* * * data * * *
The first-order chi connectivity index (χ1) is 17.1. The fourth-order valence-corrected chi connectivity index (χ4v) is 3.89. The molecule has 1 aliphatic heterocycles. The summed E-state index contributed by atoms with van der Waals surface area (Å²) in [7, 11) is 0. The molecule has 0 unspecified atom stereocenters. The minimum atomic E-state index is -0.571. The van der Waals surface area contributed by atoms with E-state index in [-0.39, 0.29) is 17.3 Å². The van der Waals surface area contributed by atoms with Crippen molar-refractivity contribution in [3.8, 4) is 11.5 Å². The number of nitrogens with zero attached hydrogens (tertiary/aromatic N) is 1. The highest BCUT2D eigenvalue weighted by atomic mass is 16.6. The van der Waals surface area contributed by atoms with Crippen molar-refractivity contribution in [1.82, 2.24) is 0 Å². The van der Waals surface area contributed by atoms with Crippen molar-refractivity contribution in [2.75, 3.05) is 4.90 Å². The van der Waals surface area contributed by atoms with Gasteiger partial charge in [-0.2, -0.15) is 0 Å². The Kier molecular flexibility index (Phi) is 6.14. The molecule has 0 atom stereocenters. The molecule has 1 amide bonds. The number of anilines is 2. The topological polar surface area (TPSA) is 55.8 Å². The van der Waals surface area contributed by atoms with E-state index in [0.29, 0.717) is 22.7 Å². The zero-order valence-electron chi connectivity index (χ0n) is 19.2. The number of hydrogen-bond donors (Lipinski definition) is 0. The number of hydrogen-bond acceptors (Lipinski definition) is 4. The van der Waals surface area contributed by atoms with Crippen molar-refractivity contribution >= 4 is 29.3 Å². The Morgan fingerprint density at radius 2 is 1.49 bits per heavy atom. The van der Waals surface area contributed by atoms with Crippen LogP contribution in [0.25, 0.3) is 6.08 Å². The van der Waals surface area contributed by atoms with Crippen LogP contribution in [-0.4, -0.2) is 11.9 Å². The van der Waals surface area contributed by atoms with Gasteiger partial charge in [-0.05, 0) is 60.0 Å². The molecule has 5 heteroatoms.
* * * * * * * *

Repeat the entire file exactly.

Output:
The first-order chi connectivity index (χ1) is 17.1. The fourth-order valence-corrected chi connectivity index (χ4v) is 3.89. The molecule has 1 aliphatic heterocycles. The summed E-state index contributed by atoms with van der Waals surface area (Å²) in [7, 11) is 0. The molecule has 0 unspecified atom stereocenters. The minimum atomic E-state index is -0.571. The van der Waals surface area contributed by atoms with E-state index in [-0.39, 0.29) is 17.3 Å². The van der Waals surface area contributed by atoms with Crippen molar-refractivity contribution in [3.8, 4) is 11.5 Å². The number of nitrogens with zero attached hydrogens (tertiary/aromatic N) is 1. The highest BCUT2D eigenvalue weighted by atomic mass is 16.6. The van der Waals surface area contributed by atoms with Crippen molar-refractivity contribution in [1.82, 2.24) is 0 Å². The van der Waals surface area contributed by atoms with Crippen molar-refractivity contribution in [2.75, 3.05) is 4.90 Å². The van der Waals surface area contributed by atoms with Gasteiger partial charge in [-0.2, -0.15) is 0 Å². The Kier molecular flexibility index (Phi) is 6.14. The molecule has 0 atom stereocenters. The molecule has 1 amide bonds. The number of anilines is 2. The topological polar surface area (TPSA) is 55.8 Å². The van der Waals surface area contributed by atoms with E-state index in [0.29, 0.717) is 22.7 Å². The zero-order valence-electron chi connectivity index (χ0n) is 19.2. The number of hydrogen-bond donors (Lipinski definition) is 0. The number of hydrogen-bond acceptors (Lipinski definition) is 4. The van der Waals surface area contributed by atoms with Crippen molar-refractivity contribution >= 4 is 29.3 Å². The Morgan fingerprint density at radius 2 is 1.49 bits per heavy atom. The van der Waals surface area contributed by atoms with Crippen LogP contribution in [0.25, 0.3) is 6.08 Å². The van der Waals surface area contributed by atoms with Crippen LogP contribution in [-0.4, -0.2) is 11.9 Å². The van der Waals surface area contributed by atoms with Gasteiger partial charge in [-0.05, 0) is 60.0 Å². The molecule has 5 heteroatoms.